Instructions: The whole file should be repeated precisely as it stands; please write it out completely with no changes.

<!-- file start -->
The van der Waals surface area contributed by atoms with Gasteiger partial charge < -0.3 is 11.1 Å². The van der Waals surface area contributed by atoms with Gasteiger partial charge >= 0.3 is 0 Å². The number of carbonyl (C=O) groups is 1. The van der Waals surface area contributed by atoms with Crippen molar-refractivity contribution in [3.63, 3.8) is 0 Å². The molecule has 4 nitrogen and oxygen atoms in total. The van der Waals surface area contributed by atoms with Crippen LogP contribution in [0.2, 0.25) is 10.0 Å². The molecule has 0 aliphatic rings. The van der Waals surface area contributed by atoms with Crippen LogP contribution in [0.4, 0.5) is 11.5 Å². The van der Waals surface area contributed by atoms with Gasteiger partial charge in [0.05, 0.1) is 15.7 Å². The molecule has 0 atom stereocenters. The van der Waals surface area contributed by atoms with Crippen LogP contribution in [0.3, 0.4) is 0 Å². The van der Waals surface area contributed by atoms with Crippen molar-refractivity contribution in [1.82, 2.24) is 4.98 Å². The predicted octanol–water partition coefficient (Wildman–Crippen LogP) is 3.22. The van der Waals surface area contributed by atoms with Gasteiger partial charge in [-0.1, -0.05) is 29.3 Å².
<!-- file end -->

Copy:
The van der Waals surface area contributed by atoms with Gasteiger partial charge < -0.3 is 11.1 Å². The van der Waals surface area contributed by atoms with Gasteiger partial charge >= 0.3 is 0 Å². The number of carbonyl (C=O) groups is 1. The van der Waals surface area contributed by atoms with Crippen molar-refractivity contribution in [3.63, 3.8) is 0 Å². The molecule has 4 nitrogen and oxygen atoms in total. The van der Waals surface area contributed by atoms with Crippen LogP contribution in [0.2, 0.25) is 10.0 Å². The molecule has 0 aliphatic rings. The van der Waals surface area contributed by atoms with Crippen LogP contribution in [0.4, 0.5) is 11.5 Å². The van der Waals surface area contributed by atoms with Gasteiger partial charge in [0.05, 0.1) is 15.7 Å². The molecule has 0 atom stereocenters. The van der Waals surface area contributed by atoms with Crippen LogP contribution in [0.3, 0.4) is 0 Å². The van der Waals surface area contributed by atoms with Crippen molar-refractivity contribution in [1.82, 2.24) is 4.98 Å². The predicted octanol–water partition coefficient (Wildman–Crippen LogP) is 3.22. The van der Waals surface area contributed by atoms with Gasteiger partial charge in [-0.1, -0.05) is 29.3 Å².